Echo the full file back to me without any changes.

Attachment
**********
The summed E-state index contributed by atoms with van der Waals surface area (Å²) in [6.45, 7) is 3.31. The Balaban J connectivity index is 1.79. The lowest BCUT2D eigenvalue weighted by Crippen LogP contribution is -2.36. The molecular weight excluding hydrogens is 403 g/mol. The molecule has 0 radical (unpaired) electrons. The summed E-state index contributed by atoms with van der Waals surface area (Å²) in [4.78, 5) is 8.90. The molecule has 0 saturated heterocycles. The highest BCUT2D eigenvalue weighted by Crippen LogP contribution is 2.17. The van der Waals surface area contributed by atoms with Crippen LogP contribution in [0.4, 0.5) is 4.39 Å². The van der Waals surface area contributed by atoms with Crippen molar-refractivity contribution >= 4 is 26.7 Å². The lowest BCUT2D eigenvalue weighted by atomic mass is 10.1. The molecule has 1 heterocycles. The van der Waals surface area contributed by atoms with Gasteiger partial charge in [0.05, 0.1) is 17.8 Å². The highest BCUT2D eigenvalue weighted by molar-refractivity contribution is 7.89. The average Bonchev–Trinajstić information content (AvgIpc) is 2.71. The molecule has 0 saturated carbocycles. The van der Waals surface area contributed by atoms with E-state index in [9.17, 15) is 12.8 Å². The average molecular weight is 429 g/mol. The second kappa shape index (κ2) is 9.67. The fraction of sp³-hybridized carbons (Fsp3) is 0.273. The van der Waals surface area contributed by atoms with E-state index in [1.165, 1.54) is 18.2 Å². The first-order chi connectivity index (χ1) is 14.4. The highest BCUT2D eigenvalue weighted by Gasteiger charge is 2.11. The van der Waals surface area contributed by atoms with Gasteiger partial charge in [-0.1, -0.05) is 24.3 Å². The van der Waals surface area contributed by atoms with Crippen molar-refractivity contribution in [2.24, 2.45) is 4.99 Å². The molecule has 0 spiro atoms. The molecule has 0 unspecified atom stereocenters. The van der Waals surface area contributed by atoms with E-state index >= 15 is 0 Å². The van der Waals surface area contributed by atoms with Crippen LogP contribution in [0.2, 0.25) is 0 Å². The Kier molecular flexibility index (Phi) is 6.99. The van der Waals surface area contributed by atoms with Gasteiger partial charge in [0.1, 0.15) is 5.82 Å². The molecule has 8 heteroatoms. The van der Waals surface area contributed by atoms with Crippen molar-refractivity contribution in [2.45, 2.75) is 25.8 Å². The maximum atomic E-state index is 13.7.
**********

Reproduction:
The summed E-state index contributed by atoms with van der Waals surface area (Å²) in [6.45, 7) is 3.31. The Balaban J connectivity index is 1.79. The lowest BCUT2D eigenvalue weighted by Crippen LogP contribution is -2.36. The molecular weight excluding hydrogens is 403 g/mol. The molecule has 0 radical (unpaired) electrons. The summed E-state index contributed by atoms with van der Waals surface area (Å²) in [4.78, 5) is 8.90. The molecule has 0 saturated heterocycles. The highest BCUT2D eigenvalue weighted by Crippen LogP contribution is 2.17. The van der Waals surface area contributed by atoms with Crippen LogP contribution in [0.4, 0.5) is 4.39 Å². The van der Waals surface area contributed by atoms with Crippen molar-refractivity contribution >= 4 is 26.7 Å². The lowest BCUT2D eigenvalue weighted by atomic mass is 10.1. The molecule has 1 heterocycles. The van der Waals surface area contributed by atoms with Gasteiger partial charge in [0.05, 0.1) is 17.8 Å². The highest BCUT2D eigenvalue weighted by molar-refractivity contribution is 7.89. The average Bonchev–Trinajstić information content (AvgIpc) is 2.71. The molecule has 0 saturated carbocycles. The van der Waals surface area contributed by atoms with E-state index in [9.17, 15) is 12.8 Å². The average molecular weight is 429 g/mol. The second kappa shape index (κ2) is 9.67. The fraction of sp³-hybridized carbons (Fsp3) is 0.273. The van der Waals surface area contributed by atoms with E-state index in [1.165, 1.54) is 18.2 Å². The first-order chi connectivity index (χ1) is 14.4. The highest BCUT2D eigenvalue weighted by Gasteiger charge is 2.11. The van der Waals surface area contributed by atoms with Gasteiger partial charge in [-0.1, -0.05) is 24.3 Å². The van der Waals surface area contributed by atoms with Crippen molar-refractivity contribution in [2.24, 2.45) is 4.99 Å². The molecule has 0 spiro atoms. The molecule has 0 unspecified atom stereocenters. The van der Waals surface area contributed by atoms with E-state index >= 15 is 0 Å². The van der Waals surface area contributed by atoms with Crippen LogP contribution in [0.2, 0.25) is 0 Å². The Kier molecular flexibility index (Phi) is 6.99. The van der Waals surface area contributed by atoms with Gasteiger partial charge in [0.1, 0.15) is 5.82 Å². The molecule has 8 heteroatoms. The van der Waals surface area contributed by atoms with Crippen molar-refractivity contribution in [2.45, 2.75) is 25.8 Å². The maximum atomic E-state index is 13.7.